if it's of any consequence i use a mac for everything. which may suggest no correlation between OS and available GB (g4cru uses XP)

so how did the 250GB drive work out. does it function, and how much room does it show

performance wise i haven't noticed too much of a difference. the firmware i'm using has always put a click between tracks, it's the 'gapless' firmware. also when adding music the ndbm does hang up every time i rebuild the database. i can work around that but i gets a bit time consuming. and battery life has taken a bit of a hit. for listening in planes i bought a mobile power source. not too big and pretty powerful
 
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Schizoid
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« Reply #10 on: July 28, 2009, 01:11:24 pm »

Nice to hear back from you nodestination. I must apologize for my long absence as well.
I'm curious though, did you ever get passed that 128gb limitation for your 160gb drive using the MAC?  

As for me and from the help of Darren (thx), I finally did manage to format that large capacity 250GB hard drive in fat32 under WinXP. However, I never did get passed the darn 48bit LBA block for the Neuros II.  It seems that for the Neuros to function properly, the new hard drive must be formatted via the Neuros "diagnostic mode" after slapping it in. Not to mention re-building of the database in the following step. As a result, that kills any attempt to upgrade with a larger hard drive due to the fat32 128GB capacity limit.  Sure the new hard disk may appear at full capacity (250GB) using the hard disk utility or other formatting tool. Nonetheless, Windows will still report the drive as a raw partition of just 128MB, and by the looks of it, you MUST allow the Neuros to format the drive in order for the unit to recognizes it.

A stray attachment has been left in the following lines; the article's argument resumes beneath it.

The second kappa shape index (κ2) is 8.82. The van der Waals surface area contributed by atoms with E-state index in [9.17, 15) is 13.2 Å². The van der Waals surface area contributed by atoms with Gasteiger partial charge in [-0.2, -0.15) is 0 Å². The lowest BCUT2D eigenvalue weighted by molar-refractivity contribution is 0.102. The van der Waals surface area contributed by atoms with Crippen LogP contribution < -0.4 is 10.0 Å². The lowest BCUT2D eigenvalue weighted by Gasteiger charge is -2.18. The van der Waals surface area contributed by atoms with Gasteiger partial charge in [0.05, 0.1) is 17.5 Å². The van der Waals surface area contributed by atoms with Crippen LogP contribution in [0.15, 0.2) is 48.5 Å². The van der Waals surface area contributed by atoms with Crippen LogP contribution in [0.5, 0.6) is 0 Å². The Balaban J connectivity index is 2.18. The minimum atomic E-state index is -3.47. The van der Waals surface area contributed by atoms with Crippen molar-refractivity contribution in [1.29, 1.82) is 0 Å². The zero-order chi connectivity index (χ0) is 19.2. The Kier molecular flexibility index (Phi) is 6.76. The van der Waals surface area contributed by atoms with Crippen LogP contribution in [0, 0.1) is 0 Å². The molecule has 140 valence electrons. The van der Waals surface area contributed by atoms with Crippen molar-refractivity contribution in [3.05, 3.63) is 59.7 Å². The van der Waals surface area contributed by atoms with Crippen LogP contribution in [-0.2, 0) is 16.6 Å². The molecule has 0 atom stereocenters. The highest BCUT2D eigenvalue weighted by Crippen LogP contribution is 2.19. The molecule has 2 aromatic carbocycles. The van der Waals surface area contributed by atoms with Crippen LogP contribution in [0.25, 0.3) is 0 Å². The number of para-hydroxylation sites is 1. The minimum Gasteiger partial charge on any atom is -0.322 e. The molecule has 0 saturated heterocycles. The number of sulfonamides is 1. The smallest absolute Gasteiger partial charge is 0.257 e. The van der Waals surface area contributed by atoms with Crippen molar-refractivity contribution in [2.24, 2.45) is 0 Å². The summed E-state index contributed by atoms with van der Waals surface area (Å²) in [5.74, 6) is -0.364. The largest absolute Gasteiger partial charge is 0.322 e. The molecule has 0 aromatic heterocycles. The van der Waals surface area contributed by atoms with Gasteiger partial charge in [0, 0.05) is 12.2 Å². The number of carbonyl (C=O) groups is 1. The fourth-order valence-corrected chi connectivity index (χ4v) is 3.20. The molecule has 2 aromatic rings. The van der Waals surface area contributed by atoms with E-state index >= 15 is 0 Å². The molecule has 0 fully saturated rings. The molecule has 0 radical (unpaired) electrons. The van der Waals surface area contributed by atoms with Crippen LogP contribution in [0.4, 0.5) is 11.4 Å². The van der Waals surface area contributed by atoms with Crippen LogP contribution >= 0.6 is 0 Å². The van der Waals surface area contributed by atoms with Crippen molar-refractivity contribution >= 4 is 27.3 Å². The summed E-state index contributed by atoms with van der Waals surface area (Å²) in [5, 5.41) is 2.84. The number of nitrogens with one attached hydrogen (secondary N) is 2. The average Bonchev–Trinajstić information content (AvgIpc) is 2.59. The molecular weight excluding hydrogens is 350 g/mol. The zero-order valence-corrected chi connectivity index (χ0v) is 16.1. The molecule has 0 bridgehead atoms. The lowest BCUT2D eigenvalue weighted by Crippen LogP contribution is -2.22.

I had worked trying to solve this dilemma for weeks on end, but found no way of working around this problem. Unfortunately I don't have the luxury of time either (family, job, economy, etc) and have since abandoned that project quite awhile ago. So for now my Neuros is just collecting dust in the closet. I truly had enjoyed my Neuros over the years (beats the crap out of those gay ipods) and intend to pickup where I left off as soon as I have time. In the meantime, I guess the only solution is to accept the 128GB capacity limit, and perhaps get a 2nd backpack if capacity is the issue. That is unless of course someone finally develops 48bit LBA support for large capacity hard drives for the Neuros audio player.

Keeping my fingers crossed!
« Last Edit: July 28, 2009, 01:21:37 pm by Schizoid » Logged
ChadV
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« Reply #11 on: July 29, 2009, 12:15:27 am »

...due to the fat32 128GB capacity limit.

The 128GB limit is not FAT32, it's from LBA.  And I don't know if there's a way to fix it in software or if the controller chip would have to be replaced...
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Schizoid
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« Reply #12 on: October 22, 2009, 12:46:05 am »

Thanks ChadV,

True the LBA block is a real pain in the ass, and like you, I wish there was an easy fix.

One would think that today's manufactures of portable digital audio players (iPod, Cowon, Zune, Zen, etc) would finally get wise & provide a high capacity (or expandable) hi-rez audiophile player, rather then those small & puny (1, 5, 20 gig) storage devices that fit into a shirt pocket.  It's ridiculous!

The Archos 7 320GB Internet Media Tablet comes close, but severely lacks in audio playback quality along with weak format support as I understand.  As of now, the HifiMAN HM-801 PMP seems to be a good replacement for my Neuros.  However it has no internal storage, but it is expandable via SDHC cards with a max capacity of 32GB.  The huge downside to this is that at $75-$100 per 32GB,  it would be real expensive when the need arises to swap out a card.

Sure would had been nice if  Neuros had continued their development for the Neuros III & beat the pants off those stupid iPods. We wouldn't have to go through all this crap!